Date of Award
College of Arts Humanities and Social Sciences, English and Literary Arts
Jan Gorak, Ph.D.
Domestic fiction, Domesticity, Femininity, Feminism, Satire, Women writers
Female satirists have long been treated by critics as anomalies within an androcentric genre because of the reticence to acknowledge women's right to express aggression through their writing. In Pride and Prejudice (1813), A House and Its Head (1935), and The Girls of Slender Means (1963), Jane Austen (1775-1817), Ivy Compton-Burnett (1884-1969), and Muriel Spark (1918-2006) all combine elements of realism and satire within the vehicle of the domestic novel to target institutions of their patriarchal societies, including marriage and family dynamics, as well as the evolving conceptions of domesticity and femininity, with a subtle feminism. These female satirists illuminate the problems they have with society more through presentation than judgment in their satire, which places them on the fringes of a society they wish to educate, distinguishing their satire from that written by male satirists who are judging from a privileged height above the society they are attempting to correct. All three women create heroines and secondary female characters who find ways to survive, and occasionally thrive, within the confines of a polite society that has a streak of savagery running just beneath its polished surface.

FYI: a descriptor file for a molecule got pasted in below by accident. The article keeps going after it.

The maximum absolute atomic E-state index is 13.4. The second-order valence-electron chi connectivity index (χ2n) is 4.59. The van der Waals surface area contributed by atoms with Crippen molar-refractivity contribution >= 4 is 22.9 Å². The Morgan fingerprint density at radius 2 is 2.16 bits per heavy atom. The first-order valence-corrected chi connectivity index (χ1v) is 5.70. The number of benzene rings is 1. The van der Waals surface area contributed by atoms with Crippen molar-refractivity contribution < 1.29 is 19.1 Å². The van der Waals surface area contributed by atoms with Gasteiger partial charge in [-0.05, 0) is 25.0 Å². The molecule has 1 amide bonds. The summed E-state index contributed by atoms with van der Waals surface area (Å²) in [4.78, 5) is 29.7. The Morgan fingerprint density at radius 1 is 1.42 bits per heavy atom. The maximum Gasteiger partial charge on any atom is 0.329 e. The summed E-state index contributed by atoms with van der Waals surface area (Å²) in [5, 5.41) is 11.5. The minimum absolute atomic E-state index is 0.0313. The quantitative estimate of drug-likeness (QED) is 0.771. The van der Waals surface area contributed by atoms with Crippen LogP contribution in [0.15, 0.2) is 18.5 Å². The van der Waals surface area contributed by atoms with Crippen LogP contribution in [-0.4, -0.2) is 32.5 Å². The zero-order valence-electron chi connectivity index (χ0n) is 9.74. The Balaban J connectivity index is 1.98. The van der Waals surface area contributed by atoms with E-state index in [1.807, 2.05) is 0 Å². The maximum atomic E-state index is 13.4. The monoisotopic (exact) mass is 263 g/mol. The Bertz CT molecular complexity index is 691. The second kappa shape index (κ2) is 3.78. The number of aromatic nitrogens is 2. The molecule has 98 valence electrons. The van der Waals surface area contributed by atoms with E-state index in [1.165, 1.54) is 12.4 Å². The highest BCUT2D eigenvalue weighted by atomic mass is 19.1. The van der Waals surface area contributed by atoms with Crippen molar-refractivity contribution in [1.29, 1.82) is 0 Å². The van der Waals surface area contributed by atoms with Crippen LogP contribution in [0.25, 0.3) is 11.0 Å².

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Jaclyn Andrea Reed
Received from ProQuest
Reed, Jaclyn Andrea, "The Caustic Pen Is Mightiest: A Tradition of Female Satire in the Novels of Jane Austen, Ivy Compton-Burnett, and Muriel Spark" (2013). Electronic Theses and Dissertations. 997.
British and Irish Literature, Women's Studies